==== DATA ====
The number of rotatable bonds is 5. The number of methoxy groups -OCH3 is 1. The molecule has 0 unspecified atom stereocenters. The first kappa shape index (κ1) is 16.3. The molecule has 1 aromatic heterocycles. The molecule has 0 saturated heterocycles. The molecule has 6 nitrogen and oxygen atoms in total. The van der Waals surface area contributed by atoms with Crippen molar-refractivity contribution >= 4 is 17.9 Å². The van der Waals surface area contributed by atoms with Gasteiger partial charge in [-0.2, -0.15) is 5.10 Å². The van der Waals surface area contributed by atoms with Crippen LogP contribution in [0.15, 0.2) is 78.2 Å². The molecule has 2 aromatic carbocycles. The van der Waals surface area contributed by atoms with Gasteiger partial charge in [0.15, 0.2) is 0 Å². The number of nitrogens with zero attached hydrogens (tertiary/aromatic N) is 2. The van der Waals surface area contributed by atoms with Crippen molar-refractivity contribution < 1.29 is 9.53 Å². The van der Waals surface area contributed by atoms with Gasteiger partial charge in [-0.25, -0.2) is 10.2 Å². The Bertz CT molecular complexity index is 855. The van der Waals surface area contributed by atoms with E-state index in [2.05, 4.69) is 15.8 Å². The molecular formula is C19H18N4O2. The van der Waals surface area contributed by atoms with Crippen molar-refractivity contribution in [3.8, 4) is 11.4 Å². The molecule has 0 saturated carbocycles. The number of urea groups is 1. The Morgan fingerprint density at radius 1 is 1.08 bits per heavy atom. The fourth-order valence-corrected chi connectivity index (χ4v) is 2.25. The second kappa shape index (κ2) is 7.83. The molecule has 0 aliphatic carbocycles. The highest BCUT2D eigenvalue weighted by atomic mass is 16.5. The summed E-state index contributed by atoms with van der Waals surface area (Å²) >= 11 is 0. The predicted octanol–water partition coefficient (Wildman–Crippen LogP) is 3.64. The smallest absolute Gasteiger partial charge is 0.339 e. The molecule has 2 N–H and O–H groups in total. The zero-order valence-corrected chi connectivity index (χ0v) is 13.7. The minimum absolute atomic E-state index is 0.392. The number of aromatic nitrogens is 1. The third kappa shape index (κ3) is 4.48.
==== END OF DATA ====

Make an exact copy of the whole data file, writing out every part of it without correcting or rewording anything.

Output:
The number of rotatable bonds is 5. The number of methoxy groups -OCH3 is 1. The molecule has 0 unspecified atom stereocenters. The first kappa shape index (κ1) is 16.3. The molecule has 1 aromatic heterocycles. The molecule has 0 saturated heterocycles. The molecule has 6 nitrogen and oxygen atoms in total. The van der Waals surface area contributed by atoms with Crippen molar-refractivity contribution >= 4 is 17.9 Å². The van der Waals surface area contributed by atoms with Gasteiger partial charge in [-0.2, -0.15) is 5.10 Å². The van der Waals surface area contributed by atoms with Crippen LogP contribution in [0.15, 0.2) is 78.2 Å². The molecule has 2 aromatic carbocycles. The van der Waals surface area contributed by atoms with Gasteiger partial charge in [0.15, 0.2) is 0 Å². The number of nitrogens with zero attached hydrogens (tertiary/aromatic N) is 2. The van der Waals surface area contributed by atoms with Crippen molar-refractivity contribution < 1.29 is 9.53 Å². The van der Waals surface area contributed by atoms with Gasteiger partial charge in [-0.25, -0.2) is 10.2 Å². The Bertz CT molecular complexity index is 855. The van der Waals surface area contributed by atoms with E-state index in [2.05, 4.69) is 15.8 Å². The molecular formula is C19H18N4O2. The van der Waals surface area contributed by atoms with Crippen molar-refractivity contribution in [3.8, 4) is 11.4 Å². The molecule has 0 saturated carbocycles. The number of urea groups is 1. The Morgan fingerprint density at radius 1 is 1.08 bits per heavy atom. The fourth-order valence-corrected chi connectivity index (χ4v) is 2.25. The second kappa shape index (κ2) is 7.83. The molecule has 0 aliphatic carbocycles. The highest BCUT2D eigenvalue weighted by atomic mass is 16.5. The summed E-state index contributed by atoms with van der Waals surface area (Å²) >= 11 is 0. The predicted octanol–water partition coefficient (Wildman–Crippen LogP) is 3.64. The smallest absolute Gasteiger partial charge is 0.339 e. The molecule has 2 N–H and O–H groups in total. The zero-order valence-corrected chi connectivity index (χ0v) is 13.7. The minimum absolute atomic E-state index is 0.392. The number of aromatic nitrogens is 1. The third kappa shape index (κ3) is 4.48.